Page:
435374 Counterion, pH, and Temperature Effects on Poly(dimethylaminoethyl methacrylate) Thin Films

Tuesday, November 10, 2015: 4:30 PM
251B (Salt Palace Convention Center)
Erick S. Vasquez1,2, Swati Kumari1, Erik S Antonio1 and Keisha B. Walters1, (1)Dave C. Swalm School of Chemical Engineering, Mississippi State University, Mississippi State, MS, (2)Department of Chemical and Materials Engineering, University of Dayton, Dayton, OH

In this work, covalently attached stimuli responsive polymer (SRP) brushes were polymerized from self-assembled monolayer modified silicon wafers and gold-coated silicon wafers using AGET-ATRP (Activators Generated by Electron Transfer Atom Transfer Radical Polymerization). Presented is the synthesis and systematic characterization of the stimuli response for the SRP polymer brush, poly(dimethylaminoethyl methacrylate) (PDMAEMA). PDMAEMA brushes were characterized using ellipsometry—an analytical technique that uses changes in the polarization of light to determine refractive index and layer height changes—that provide information on the structural changes of these SRP brushes in response to different ambient conditions. In situ spectroscopic ellipsometry and AFM studies were performed using a liquid cell allowing for the collection of real-time data as a function of pH, salt type (NaCl, NaI, NaBr, and NaSO4), salt concentration, and temperature. The stimuli response behaviors are complex when one or more stimuli are applied simultaneously.  Results for PDMAEMA give insight into the behaviors of amine polybases in general.  These results can be expanded to other polymer brushes, allowing for the development of structure-property relationships to guide the development of SRP applications—such as drug delivery, heavy metal removal, biofilm resistance, membrane separations, and lubricity/viscosity modification.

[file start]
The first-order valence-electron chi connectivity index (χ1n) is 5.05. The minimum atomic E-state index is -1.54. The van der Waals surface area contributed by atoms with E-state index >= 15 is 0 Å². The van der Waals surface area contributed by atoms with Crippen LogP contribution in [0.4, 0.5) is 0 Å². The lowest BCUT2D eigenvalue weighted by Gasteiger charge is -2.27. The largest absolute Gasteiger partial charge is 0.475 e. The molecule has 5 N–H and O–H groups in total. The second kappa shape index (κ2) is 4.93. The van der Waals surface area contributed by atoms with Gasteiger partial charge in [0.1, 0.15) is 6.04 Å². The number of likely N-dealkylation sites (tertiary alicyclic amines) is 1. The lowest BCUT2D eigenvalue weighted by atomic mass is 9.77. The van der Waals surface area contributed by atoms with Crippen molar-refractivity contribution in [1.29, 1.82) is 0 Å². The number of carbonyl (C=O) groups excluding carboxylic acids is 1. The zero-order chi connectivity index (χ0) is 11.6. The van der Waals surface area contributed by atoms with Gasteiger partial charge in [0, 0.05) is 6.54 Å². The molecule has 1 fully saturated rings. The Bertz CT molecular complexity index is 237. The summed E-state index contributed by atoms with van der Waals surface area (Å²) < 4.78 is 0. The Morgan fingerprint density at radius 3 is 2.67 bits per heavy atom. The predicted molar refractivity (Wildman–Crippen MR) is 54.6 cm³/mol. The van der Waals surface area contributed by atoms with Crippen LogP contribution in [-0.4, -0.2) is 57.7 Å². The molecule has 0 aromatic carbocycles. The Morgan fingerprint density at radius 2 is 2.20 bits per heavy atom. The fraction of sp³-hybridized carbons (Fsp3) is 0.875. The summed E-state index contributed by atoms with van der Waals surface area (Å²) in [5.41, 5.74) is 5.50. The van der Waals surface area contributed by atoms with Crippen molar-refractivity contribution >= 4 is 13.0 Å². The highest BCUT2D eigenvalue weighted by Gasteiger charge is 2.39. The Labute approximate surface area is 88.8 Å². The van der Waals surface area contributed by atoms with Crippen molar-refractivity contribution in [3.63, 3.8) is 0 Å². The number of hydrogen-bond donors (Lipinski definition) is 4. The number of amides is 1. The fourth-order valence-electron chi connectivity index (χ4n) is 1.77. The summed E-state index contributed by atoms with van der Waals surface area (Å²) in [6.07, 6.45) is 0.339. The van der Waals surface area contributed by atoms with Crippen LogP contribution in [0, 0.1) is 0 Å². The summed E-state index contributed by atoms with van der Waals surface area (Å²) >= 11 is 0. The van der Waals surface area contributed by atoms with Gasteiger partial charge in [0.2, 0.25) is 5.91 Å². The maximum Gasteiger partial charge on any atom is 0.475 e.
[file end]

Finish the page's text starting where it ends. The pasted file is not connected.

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See more of this Session: Nanostructured Polymer Films
See more of this Group/Topical: Materials Engineering and Sciences Division